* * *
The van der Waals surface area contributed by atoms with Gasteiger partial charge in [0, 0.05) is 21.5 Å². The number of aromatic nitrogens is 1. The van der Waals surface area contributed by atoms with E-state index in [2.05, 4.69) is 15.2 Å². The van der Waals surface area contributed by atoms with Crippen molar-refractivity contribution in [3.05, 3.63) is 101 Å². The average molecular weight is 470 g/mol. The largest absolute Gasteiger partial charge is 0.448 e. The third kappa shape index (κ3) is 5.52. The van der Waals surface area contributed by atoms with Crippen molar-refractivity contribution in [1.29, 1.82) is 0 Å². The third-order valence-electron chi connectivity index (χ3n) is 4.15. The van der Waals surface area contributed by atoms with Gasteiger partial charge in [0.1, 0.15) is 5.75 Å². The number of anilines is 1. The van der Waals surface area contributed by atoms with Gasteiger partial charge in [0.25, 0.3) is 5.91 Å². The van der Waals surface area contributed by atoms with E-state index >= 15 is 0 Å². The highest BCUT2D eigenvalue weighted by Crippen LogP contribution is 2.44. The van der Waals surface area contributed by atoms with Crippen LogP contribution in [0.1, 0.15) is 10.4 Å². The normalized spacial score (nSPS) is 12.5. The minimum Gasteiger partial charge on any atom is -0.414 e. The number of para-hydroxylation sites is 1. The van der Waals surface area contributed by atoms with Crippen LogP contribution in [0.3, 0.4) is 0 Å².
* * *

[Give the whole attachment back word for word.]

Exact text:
The van der Waals surface area contributed by atoms with Gasteiger partial charge in [0, 0.05) is 21.5 Å². The number of aromatic nitrogens is 1. The van der Waals surface area contributed by atoms with E-state index in [2.05, 4.69) is 15.2 Å². The van der Waals surface area contributed by atoms with Crippen molar-refractivity contribution in [3.05, 3.63) is 101 Å². The average molecular weight is 470 g/mol. The largest absolute Gasteiger partial charge is 0.448 e. The third kappa shape index (κ3) is 5.52. The van der Waals surface area contributed by atoms with Crippen molar-refractivity contribution in [1.29, 1.82) is 0 Å². The third-order valence-electron chi connectivity index (χ3n) is 4.15. The van der Waals surface area contributed by atoms with Gasteiger partial charge in [0.1, 0.15) is 5.75 Å². The number of anilines is 1. The van der Waals surface area contributed by atoms with Gasteiger partial charge in [0.25, 0.3) is 5.91 Å². The van der Waals surface area contributed by atoms with E-state index >= 15 is 0 Å². The highest BCUT2D eigenvalue weighted by Crippen LogP contribution is 2.44. The van der Waals surface area contributed by atoms with Crippen LogP contribution in [0.1, 0.15) is 10.4 Å². The normalized spacial score (nSPS) is 12.5. The minimum Gasteiger partial charge on any atom is -0.414 e. The number of para-hydroxylation sites is 1. The van der Waals surface area contributed by atoms with Crippen LogP contribution in [0.3, 0.4) is 0 Å².